Published September 2010 by Unbridled Books
Maze Jansen and Mary Elizabeth Cox - two young women from very different backgrounds, both weighed down by the burdens of their mothers - first meet in 1961 in what passes for a liberal arts college in Kentucky. What makes them unlikely friends is that Maze (Amazing Grace) is white and Mary Elizabeth is black in the segregated South but at Berea this is less of a problem than it might have been elsewhere.
Maze's mother, Vista, is a single mother, having been left on her wedding night but not before she got pregnant. Life has been hard for Vista and Maze, from living many years with Mamaw Marthie (Vista's grandmother) in the hill country to living with Sister Georgia, the last surviving Shaker. It was while living with Sister Georgia that Maze learned to weave, a skill she flourished at in college and beyond.
Mary Elizabeth's mother, Sarah, has spent nearly her entire life getting over the shock and grief of finding her beloved brother's body burned and hanging from a tree. Mary Elizabeth's father married Sarah when she was still a young girl, sure that his belief in God would be enough to help him help her. But she is simply too broken and as he pulls away from her, he also pulls away from Mary Elizabeth who will spend years trying to make him happy, first with music then with her educational prowess.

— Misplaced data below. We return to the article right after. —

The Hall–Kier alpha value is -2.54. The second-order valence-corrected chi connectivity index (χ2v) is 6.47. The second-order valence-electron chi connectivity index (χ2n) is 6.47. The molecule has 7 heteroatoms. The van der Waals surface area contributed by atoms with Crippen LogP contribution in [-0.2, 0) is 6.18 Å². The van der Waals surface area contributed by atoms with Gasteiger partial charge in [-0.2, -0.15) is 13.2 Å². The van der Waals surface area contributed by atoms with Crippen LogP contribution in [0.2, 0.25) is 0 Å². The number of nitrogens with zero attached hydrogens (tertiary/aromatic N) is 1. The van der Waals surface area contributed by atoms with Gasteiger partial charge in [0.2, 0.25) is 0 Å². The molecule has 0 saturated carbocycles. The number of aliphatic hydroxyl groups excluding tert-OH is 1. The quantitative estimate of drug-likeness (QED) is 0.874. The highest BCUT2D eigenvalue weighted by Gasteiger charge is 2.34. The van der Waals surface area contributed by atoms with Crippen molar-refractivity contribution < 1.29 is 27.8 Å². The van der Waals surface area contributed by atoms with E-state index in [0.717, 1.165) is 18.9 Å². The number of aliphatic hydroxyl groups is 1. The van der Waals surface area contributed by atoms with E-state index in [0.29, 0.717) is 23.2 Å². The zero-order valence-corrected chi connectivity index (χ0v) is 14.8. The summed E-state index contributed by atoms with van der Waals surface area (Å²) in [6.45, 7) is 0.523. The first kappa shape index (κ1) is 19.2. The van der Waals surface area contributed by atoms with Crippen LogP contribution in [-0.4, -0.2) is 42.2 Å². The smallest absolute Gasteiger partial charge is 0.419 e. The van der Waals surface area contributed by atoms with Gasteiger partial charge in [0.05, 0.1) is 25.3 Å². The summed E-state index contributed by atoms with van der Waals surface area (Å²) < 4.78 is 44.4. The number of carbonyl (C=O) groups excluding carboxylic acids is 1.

Maze has loved Sister Georgia long before she and her mother moved in the older woman and as soon as Mary Elizabeth meets Sister Georgia it's a feeling she feels as well. Georgia, who grew up as wealthy Georginea, fell in love with a black man as a young girl. She was immediately sent off to Berea where her unconventional opinions soon got her in trouble. It was not until she found the Shaker community that she finally found a home.
Hinnefeld has created some very interested and unique characters in Strangers Here Below. Unfortunately, for me it just felt like there were too many of them for such a relatively short book. Maze, in particular, didn't feel as fully developed as she might have been even though we do learn a lot about what goes on in her life. Georgia, Vista and Sarah all had more interesting stories and it was hard to care about Maze. Perhaps if the story had been longer, this could have been fleshed out more.
As for the relationship between Maze and Mary Elizabeth, which it seems was supposed to be the basis for the book, it felt more like something Hinnefeld was telling me rather than showing me. I just never felt the bond between the girls which made it hard to understand why Maze continued to reach out to Mary Elizabeth years after they left Berea.
All of this sounds like I didn't like the book which is not the case; I did like it, I just didn't love it. Hinnefeld's writing style appealed to me; she created a marvelous sense of place and of a people. I would certainly be willing to read more of her work.
"Maze found Sarah Cox so beautiful it hurt her eyes. Unearthly, she'd have said if she'd had the word at hand. More spirit than matter, than lungs and heart, skin and blood. There were depths of sorrow there, but also something about to rise, about to flutter like a delicate wing and fly far away from them all. Like Sister Georgia, who was heavier, more bound to the grass and dusty gound there on Holy Sinai's Plain, but also about to spin off the surface of the earth. Free at last, maybe, but no thanks to God Almighty."
As always, Unbridled Books has given me a book that is beautifully written with a unique story line. Their authors always make me think and look at things in a new way.